“You can judge a man’s true character by the way he treats his fellow animals.”
― Paul McCartney
Jack was a magnificent dog! From the moment he was born he stood out from the rest. He was a gentleman right from the start. We knew within weeks that this would be the new king to our empire, Jack was to become more than a family pet he was going to become a household name!
We were definitely smitten with our little bulldog. He might as well have been held up over pride rock as we offered him to our pack. They accepted him without question and they treated him with respect. It seemed magical; back in those days it was believed leaders were always dominant. We thought they had to force and bully their way into top dog position. This was furthest from the truth and seemed to debunk all the training manuals. (Jack and Cat pictured below)
As a young trainer, I followed my predecessor’s teachings. My apprenticeship had taught me a lot. I worked the sleeve in teaching police dogs to bite. I learned to trust the service dog as he
guided me down the street. I read books from every acclaimed author. I learned about hierarchy and the role it played in dog training. I may have even scoffed a little at the new “positive motivational” training of the day. Through it all I continued to watch a little bulldog make his way through life. He became the mascot of a professional sports team. He grew into his ambassadorship of Safety, teaching school aged children how to avoid getting bit! He even had a role as the first bulldog for the world renowned “Superdogs”. By the way this forced us into an urgent training session in sound desensitization (fireworks set him off)! Jack deserved the spotlight and all the adoration that came with it.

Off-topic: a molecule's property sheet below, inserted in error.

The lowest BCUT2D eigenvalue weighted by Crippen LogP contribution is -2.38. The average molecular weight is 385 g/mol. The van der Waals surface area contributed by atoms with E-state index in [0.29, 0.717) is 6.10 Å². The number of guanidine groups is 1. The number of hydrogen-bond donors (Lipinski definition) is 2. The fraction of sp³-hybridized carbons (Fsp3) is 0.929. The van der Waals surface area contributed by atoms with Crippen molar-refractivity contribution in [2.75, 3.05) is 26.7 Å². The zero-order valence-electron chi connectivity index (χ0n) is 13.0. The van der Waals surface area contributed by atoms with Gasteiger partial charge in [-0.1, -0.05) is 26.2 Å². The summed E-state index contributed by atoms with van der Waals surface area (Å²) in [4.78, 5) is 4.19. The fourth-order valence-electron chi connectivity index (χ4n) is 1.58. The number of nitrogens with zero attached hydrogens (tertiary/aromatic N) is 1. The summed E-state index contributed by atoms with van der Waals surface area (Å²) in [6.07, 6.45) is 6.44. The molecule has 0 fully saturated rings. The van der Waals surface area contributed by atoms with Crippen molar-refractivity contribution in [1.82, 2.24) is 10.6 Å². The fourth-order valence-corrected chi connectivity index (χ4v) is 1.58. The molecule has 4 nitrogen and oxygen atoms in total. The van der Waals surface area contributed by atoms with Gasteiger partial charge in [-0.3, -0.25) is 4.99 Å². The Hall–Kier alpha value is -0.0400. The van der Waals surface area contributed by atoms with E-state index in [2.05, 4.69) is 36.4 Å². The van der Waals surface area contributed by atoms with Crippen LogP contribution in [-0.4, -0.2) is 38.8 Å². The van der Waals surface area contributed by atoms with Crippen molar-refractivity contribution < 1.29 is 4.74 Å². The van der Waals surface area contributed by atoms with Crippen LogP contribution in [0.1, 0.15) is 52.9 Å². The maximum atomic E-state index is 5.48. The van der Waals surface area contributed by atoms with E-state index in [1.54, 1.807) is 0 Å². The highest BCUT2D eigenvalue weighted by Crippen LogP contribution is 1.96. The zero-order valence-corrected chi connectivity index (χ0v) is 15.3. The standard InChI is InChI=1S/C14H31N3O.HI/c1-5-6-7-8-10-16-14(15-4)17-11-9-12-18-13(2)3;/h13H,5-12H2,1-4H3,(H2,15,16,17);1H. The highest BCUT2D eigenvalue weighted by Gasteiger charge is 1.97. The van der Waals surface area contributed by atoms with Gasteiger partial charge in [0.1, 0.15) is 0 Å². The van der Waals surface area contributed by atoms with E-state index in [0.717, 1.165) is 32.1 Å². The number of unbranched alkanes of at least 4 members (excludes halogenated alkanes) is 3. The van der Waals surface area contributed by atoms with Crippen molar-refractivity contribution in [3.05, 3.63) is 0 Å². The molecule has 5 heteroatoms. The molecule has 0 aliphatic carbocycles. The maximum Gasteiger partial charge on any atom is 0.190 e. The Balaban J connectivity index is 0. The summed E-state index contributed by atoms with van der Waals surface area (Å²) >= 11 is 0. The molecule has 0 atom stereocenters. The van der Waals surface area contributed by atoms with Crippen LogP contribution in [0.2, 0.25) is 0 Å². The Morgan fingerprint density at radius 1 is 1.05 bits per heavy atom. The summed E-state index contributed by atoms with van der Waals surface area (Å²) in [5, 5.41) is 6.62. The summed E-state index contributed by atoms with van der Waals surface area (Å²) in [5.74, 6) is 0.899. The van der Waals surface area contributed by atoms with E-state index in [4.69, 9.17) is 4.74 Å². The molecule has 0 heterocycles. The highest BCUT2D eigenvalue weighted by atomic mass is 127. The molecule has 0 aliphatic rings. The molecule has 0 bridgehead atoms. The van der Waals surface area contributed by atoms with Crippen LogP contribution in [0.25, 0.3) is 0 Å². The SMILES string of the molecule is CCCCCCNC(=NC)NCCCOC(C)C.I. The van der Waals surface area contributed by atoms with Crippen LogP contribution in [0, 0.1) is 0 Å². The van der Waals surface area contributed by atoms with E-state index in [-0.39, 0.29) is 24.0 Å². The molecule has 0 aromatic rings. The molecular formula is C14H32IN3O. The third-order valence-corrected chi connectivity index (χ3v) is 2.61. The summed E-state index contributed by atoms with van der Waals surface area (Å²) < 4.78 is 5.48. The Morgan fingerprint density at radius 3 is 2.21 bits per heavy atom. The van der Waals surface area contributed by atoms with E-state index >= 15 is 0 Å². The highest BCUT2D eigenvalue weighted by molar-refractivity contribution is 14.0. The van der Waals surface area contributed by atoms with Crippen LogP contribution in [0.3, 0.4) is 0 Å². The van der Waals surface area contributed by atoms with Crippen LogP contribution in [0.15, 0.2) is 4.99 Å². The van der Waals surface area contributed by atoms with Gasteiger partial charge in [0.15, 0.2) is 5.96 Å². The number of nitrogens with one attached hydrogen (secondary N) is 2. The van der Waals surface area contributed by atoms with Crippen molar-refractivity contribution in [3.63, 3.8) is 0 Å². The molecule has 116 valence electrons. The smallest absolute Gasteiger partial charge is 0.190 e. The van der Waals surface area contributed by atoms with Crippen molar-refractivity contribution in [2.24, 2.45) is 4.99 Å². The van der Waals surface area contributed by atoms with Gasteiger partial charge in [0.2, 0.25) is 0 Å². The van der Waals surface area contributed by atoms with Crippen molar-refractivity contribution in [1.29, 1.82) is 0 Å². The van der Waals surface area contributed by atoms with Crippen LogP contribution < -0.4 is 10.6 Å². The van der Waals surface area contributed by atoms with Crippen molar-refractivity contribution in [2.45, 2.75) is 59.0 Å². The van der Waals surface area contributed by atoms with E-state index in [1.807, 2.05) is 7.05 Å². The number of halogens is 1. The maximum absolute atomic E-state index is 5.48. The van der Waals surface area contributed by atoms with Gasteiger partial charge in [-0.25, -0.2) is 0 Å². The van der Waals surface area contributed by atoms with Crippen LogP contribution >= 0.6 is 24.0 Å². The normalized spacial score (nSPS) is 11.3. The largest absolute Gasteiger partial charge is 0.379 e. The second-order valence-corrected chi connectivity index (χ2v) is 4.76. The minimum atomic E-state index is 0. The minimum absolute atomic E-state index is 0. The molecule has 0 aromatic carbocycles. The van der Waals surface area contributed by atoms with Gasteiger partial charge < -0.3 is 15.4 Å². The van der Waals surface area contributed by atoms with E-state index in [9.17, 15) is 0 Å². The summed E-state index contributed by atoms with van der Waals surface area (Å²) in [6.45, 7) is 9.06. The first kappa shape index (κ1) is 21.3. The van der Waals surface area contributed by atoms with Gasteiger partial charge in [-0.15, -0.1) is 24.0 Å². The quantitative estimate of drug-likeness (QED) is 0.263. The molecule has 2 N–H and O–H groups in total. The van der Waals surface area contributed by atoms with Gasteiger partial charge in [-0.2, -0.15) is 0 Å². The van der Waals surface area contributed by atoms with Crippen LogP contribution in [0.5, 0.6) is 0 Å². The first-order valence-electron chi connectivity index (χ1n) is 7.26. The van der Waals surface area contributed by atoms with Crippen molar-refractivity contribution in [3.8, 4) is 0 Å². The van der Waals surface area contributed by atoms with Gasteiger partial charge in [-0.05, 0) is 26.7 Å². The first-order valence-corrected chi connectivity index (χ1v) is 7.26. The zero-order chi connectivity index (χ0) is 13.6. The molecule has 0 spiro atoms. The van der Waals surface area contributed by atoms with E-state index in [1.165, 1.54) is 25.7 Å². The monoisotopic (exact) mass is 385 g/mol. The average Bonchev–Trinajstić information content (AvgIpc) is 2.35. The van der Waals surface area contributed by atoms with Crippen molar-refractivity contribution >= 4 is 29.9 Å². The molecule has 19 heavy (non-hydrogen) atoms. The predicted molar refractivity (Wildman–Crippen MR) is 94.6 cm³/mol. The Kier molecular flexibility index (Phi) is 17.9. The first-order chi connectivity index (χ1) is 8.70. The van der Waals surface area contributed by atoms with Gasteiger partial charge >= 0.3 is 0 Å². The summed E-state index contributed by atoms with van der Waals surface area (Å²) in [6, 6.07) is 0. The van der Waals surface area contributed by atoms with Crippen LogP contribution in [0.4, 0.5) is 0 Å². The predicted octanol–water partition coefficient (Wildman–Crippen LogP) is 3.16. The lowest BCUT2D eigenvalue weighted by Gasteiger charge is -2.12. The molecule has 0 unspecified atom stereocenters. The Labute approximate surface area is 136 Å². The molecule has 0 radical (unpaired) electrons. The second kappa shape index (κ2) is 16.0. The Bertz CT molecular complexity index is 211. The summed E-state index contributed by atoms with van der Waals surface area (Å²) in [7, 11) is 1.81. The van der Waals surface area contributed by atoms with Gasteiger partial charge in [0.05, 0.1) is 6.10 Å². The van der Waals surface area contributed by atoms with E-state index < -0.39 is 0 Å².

The development of the Cat & Jack K9 Safety program would not have happened nor have been as successful without him. It was his unique, calm personality that helped grab the kid’s attention. His reliability around large crowds made him a superstar in my books. He had nothing to prove, but we all had something to gain.
Bulldogs generally don’t live a long life. The breeding standards have created an unhealthy animal; something should be done about that. Whether we are breeding a litter of puppies for temperament, conformation or obedience trials it is our responsibility to do it right! We lost Jack just before his 10th birthday. It was a real tough day. His life was short but full. He touched many and has lived on in their childhood memories.